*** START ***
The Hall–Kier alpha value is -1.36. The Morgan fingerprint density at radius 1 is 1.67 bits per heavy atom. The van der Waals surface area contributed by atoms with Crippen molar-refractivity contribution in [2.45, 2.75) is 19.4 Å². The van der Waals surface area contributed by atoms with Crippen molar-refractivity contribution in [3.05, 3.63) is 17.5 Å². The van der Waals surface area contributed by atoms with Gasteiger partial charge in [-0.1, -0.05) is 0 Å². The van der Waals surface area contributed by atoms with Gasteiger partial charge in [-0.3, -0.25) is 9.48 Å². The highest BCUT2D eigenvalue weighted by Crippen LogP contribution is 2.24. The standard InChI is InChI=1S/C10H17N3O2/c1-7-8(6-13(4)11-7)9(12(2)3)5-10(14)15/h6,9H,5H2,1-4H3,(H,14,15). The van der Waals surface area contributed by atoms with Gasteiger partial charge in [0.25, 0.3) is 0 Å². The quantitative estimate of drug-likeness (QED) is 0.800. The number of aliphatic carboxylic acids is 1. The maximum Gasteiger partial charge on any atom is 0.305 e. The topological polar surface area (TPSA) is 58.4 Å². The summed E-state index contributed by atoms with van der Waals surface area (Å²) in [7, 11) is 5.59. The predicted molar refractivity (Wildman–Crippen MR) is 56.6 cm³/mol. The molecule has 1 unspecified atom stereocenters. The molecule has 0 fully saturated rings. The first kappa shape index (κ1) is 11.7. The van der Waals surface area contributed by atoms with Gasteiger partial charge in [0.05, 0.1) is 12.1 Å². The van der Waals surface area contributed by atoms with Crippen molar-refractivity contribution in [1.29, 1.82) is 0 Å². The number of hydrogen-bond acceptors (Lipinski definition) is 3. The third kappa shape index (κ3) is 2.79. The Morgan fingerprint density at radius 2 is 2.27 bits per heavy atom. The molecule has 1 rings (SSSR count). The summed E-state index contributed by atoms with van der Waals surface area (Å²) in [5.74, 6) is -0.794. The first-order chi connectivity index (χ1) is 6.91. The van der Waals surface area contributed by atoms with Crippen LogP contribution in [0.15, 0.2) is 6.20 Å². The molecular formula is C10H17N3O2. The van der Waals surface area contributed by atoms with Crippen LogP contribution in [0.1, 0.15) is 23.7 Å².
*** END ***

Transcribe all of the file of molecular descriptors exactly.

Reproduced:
The Hall–Kier alpha value is -1.36. The Morgan fingerprint density at radius 1 is 1.67 bits per heavy atom. The van der Waals surface area contributed by atoms with Crippen molar-refractivity contribution in [2.45, 2.75) is 19.4 Å². The van der Waals surface area contributed by atoms with Crippen molar-refractivity contribution in [3.05, 3.63) is 17.5 Å². The van der Waals surface area contributed by atoms with Gasteiger partial charge in [-0.1, -0.05) is 0 Å². The van der Waals surface area contributed by atoms with Gasteiger partial charge in [-0.3, -0.25) is 9.48 Å². The highest BCUT2D eigenvalue weighted by Crippen LogP contribution is 2.24. The standard InChI is InChI=1S/C10H17N3O2/c1-7-8(6-13(4)11-7)9(12(2)3)5-10(14)15/h6,9H,5H2,1-4H3,(H,14,15). The van der Waals surface area contributed by atoms with Gasteiger partial charge in [0.25, 0.3) is 0 Å². The quantitative estimate of drug-likeness (QED) is 0.800. The number of aliphatic carboxylic acids is 1. The maximum Gasteiger partial charge on any atom is 0.305 e. The topological polar surface area (TPSA) is 58.4 Å². The summed E-state index contributed by atoms with van der Waals surface area (Å²) in [7, 11) is 5.59. The predicted molar refractivity (Wildman–Crippen MR) is 56.6 cm³/mol. The molecule has 1 unspecified atom stereocenters. The molecule has 0 fully saturated rings. The first kappa shape index (κ1) is 11.7. The van der Waals surface area contributed by atoms with Gasteiger partial charge in [0.05, 0.1) is 12.1 Å². The van der Waals surface area contributed by atoms with Crippen molar-refractivity contribution in [1.29, 1.82) is 0 Å². The number of hydrogen-bond acceptors (Lipinski definition) is 3. The third kappa shape index (κ3) is 2.79. The Morgan fingerprint density at radius 2 is 2.27 bits per heavy atom. The molecule has 1 rings (SSSR count). The summed E-state index contributed by atoms with van der Waals surface area (Å²) in [5.74, 6) is -0.794. The first-order chi connectivity index (χ1) is 6.91. The van der Waals surface area contributed by atoms with Crippen LogP contribution in [0.15, 0.2) is 6.20 Å². The molecular formula is C10H17N3O2. The van der Waals surface area contributed by atoms with Crippen LogP contribution in [0.1, 0.15) is 23.7 Å².